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The 6-month old baby in the video demonstrates emerging social reciprocity by laughing, smiling and making eye contact in response to his mom playing with him.


Low Communicative Intent

Most babies and toddlers start communicating intentionally with caregivers sometime between 8 and 12 months of age. Intentional communication starts off nonverbally, with the use of gestures, proximity, and eye gaze and eventually becomes more verbal as the child gains the ability to talk. Purposeful communication occurs when the child uses verbal or nonverbal behaviors to intentionally convey a message to an adult. When your child points toward the back door wanting you to take him outside, babbles “ma ma ma” to indicate more or looks you in the eye and uses a flat hand to tap on a door that he wants you to open, he is intentionally communicating with you! Children that are not attempting, either verbally or nonverbally, to communicate with their caregivers multiple times a day by one year of age are demonstrating low communicative intent.

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The baby in this video uses eye gaze, non-speech verbalizations and an approximation of a sign for “help” to communicate with his mom.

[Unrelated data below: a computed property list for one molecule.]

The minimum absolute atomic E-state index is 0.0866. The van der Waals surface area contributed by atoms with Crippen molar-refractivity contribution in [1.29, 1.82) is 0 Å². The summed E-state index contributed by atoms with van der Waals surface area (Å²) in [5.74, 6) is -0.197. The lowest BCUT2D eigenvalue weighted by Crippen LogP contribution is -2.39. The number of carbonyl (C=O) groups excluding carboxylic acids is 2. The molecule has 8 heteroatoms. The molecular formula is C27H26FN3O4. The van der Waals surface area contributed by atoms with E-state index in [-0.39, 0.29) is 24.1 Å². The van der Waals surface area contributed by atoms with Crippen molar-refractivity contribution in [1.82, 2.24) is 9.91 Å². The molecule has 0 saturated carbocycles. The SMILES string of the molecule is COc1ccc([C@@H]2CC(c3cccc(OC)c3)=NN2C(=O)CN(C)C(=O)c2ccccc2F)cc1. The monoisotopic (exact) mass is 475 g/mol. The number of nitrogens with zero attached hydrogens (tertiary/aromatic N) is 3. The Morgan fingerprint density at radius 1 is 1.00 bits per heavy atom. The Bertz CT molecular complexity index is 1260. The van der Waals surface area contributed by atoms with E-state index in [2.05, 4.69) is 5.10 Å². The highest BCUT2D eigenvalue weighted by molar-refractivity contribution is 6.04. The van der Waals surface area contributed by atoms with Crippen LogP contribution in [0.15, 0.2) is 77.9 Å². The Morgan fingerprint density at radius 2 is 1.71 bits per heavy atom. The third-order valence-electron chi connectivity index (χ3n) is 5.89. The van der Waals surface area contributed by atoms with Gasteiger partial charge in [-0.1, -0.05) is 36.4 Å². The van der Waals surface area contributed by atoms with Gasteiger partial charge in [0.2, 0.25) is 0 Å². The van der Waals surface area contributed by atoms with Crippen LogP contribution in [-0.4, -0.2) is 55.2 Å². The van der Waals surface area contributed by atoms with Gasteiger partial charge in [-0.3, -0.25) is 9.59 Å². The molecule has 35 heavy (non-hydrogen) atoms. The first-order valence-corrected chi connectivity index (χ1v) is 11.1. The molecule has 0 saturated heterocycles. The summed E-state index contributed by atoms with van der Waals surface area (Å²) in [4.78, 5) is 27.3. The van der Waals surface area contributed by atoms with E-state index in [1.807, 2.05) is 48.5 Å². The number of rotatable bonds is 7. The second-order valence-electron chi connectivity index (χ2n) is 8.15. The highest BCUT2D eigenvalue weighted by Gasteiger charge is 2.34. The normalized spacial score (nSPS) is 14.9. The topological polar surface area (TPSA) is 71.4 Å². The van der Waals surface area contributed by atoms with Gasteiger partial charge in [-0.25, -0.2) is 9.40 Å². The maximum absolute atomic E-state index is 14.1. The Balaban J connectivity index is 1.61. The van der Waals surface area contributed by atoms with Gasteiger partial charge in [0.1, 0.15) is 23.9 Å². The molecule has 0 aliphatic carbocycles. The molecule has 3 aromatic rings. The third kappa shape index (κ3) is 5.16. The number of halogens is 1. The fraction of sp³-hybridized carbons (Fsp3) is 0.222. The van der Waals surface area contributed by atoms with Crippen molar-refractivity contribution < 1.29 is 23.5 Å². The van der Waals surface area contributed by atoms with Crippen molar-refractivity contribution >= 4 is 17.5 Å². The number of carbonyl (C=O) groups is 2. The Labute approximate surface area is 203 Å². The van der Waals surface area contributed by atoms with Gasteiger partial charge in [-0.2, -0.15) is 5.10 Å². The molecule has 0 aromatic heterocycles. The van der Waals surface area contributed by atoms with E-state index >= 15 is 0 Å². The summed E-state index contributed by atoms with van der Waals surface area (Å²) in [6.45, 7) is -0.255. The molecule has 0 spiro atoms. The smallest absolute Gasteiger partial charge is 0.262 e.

Limited Occurrence of Imitation and Spontaneous Functional or Pretend Play

Between the ages of 12 and 18 months, toddlers begin to demonstrate the ability to imitate actions and gestures they are frequently exposed to. Taking the broom and dustpan and imitating Dad sweeping the floor, the toddler wiping her face on a towel after watching Mom dry her face after washing it each morning, and feeding a baby doll a bottle like Grandma feeds baby sister are all examples of imitation. This imitation becomes the foundation for functional and pretend play. When toddlers and children use an object for its intended purpose or reenact routines that they see their caregivers engaging in are demonstrating functional, pretend play. A child around 12-18 months old who is not demonstrating frequent imitation and functional play (using an object for its intended purpose) or a child not engaging in pretend play (pretending to eat cereal out of an empty bowl) between 18-24 months is exhibiting a delay in play skills.